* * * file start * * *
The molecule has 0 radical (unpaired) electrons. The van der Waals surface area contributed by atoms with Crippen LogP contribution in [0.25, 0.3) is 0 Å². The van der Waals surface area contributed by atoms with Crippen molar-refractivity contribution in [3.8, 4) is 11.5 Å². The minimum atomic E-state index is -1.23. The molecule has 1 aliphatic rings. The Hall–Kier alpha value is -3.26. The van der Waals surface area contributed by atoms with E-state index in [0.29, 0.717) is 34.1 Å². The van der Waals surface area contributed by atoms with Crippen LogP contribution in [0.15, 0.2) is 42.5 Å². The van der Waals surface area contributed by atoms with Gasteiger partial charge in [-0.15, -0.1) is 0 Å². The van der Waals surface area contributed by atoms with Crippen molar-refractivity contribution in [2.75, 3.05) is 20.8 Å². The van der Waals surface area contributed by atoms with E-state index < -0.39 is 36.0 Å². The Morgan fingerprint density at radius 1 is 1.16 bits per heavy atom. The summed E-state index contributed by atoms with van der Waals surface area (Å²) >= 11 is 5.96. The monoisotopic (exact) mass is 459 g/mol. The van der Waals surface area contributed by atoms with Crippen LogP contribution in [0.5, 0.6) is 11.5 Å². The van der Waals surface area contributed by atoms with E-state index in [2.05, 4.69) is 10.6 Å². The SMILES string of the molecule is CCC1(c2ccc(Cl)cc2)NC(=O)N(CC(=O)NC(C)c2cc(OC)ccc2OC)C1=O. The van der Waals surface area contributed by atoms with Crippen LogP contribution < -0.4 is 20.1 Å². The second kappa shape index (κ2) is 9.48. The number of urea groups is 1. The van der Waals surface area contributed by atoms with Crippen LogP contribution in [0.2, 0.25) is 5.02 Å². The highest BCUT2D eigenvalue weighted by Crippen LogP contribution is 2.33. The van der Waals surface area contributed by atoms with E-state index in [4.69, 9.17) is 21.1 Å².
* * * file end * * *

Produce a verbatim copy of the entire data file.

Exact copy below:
The molecule has 0 radical (unpaired) electrons. The van der Waals surface area contributed by atoms with Crippen LogP contribution in [0.25, 0.3) is 0 Å². The van der Waals surface area contributed by atoms with Crippen molar-refractivity contribution in [3.8, 4) is 11.5 Å². The minimum atomic E-state index is -1.23. The molecule has 1 aliphatic rings. The Hall–Kier alpha value is -3.26. The van der Waals surface area contributed by atoms with E-state index in [0.29, 0.717) is 34.1 Å². The van der Waals surface area contributed by atoms with Crippen LogP contribution in [0.15, 0.2) is 42.5 Å². The van der Waals surface area contributed by atoms with Gasteiger partial charge in [-0.15, -0.1) is 0 Å². The van der Waals surface area contributed by atoms with Crippen molar-refractivity contribution in [2.75, 3.05) is 20.8 Å². The van der Waals surface area contributed by atoms with E-state index < -0.39 is 36.0 Å². The Morgan fingerprint density at radius 1 is 1.16 bits per heavy atom. The summed E-state index contributed by atoms with van der Waals surface area (Å²) >= 11 is 5.96. The monoisotopic (exact) mass is 459 g/mol. The van der Waals surface area contributed by atoms with Crippen LogP contribution in [0.5, 0.6) is 11.5 Å². The van der Waals surface area contributed by atoms with E-state index in [2.05, 4.69) is 10.6 Å². The SMILES string of the molecule is CCC1(c2ccc(Cl)cc2)NC(=O)N(CC(=O)NC(C)c2cc(OC)ccc2OC)C1=O. The van der Waals surface area contributed by atoms with Crippen LogP contribution < -0.4 is 20.1 Å². The second kappa shape index (κ2) is 9.48. The number of urea groups is 1. The van der Waals surface area contributed by atoms with Crippen LogP contribution in [0.2, 0.25) is 5.02 Å². The highest BCUT2D eigenvalue weighted by Crippen LogP contribution is 2.33. The van der Waals surface area contributed by atoms with E-state index in [4.69, 9.17) is 21.1 Å².